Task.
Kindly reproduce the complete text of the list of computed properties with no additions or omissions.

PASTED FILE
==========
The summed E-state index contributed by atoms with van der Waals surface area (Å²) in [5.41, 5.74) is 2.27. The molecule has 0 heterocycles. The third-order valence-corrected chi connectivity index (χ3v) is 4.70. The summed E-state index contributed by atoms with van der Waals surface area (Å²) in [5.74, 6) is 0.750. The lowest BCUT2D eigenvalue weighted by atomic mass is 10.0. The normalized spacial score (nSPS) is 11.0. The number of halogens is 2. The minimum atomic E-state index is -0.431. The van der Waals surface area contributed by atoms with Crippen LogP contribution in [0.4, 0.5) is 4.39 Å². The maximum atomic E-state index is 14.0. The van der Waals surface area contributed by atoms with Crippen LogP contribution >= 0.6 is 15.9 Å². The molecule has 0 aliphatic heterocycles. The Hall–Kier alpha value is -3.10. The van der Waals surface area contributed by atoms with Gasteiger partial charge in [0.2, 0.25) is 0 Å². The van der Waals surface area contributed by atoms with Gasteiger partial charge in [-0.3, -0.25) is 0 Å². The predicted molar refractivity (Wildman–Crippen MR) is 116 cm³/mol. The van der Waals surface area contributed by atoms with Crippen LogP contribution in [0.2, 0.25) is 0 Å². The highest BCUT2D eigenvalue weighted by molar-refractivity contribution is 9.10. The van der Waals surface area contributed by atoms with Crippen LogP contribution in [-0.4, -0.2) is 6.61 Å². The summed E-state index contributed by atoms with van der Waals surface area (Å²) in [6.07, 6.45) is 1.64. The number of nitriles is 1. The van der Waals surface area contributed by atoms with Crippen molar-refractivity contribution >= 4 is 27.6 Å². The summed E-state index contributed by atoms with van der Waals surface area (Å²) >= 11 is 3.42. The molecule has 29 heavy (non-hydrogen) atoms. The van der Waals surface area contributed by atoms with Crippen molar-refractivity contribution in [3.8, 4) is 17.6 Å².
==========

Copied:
The summed E-state index contributed by atoms with van der Waals surface area (Å²) in [5.41, 5.74) is 2.27. The molecule has 0 heterocycles. The third-order valence-corrected chi connectivity index (χ3v) is 4.70. The summed E-state index contributed by atoms with van der Waals surface area (Å²) in [5.74, 6) is 0.750. The lowest BCUT2D eigenvalue weighted by atomic mass is 10.0. The normalized spacial score (nSPS) is 11.0. The number of halogens is 2. The minimum atomic E-state index is -0.431. The van der Waals surface area contributed by atoms with Crippen LogP contribution in [0.4, 0.5) is 4.39 Å². The maximum atomic E-state index is 14.0. The van der Waals surface area contributed by atoms with Crippen LogP contribution >= 0.6 is 15.9 Å². The molecule has 0 aliphatic heterocycles. The Hall–Kier alpha value is -3.10. The van der Waals surface area contributed by atoms with Gasteiger partial charge in [0.2, 0.25) is 0 Å². The van der Waals surface area contributed by atoms with Gasteiger partial charge in [-0.3, -0.25) is 0 Å². The predicted molar refractivity (Wildman–Crippen MR) is 116 cm³/mol. The van der Waals surface area contributed by atoms with Crippen LogP contribution in [0.2, 0.25) is 0 Å². The highest BCUT2D eigenvalue weighted by molar-refractivity contribution is 9.10. The van der Waals surface area contributed by atoms with Crippen LogP contribution in [-0.4, -0.2) is 6.61 Å². The summed E-state index contributed by atoms with van der Waals surface area (Å²) in [6.07, 6.45) is 1.64. The number of nitriles is 1. The van der Waals surface area contributed by atoms with Crippen molar-refractivity contribution >= 4 is 27.6 Å². The summed E-state index contributed by atoms with van der Waals surface area (Å²) >= 11 is 3.42. The molecule has 29 heavy (non-hydrogen) atoms. The van der Waals surface area contributed by atoms with Crippen molar-refractivity contribution in [3.8, 4) is 17.6 Å².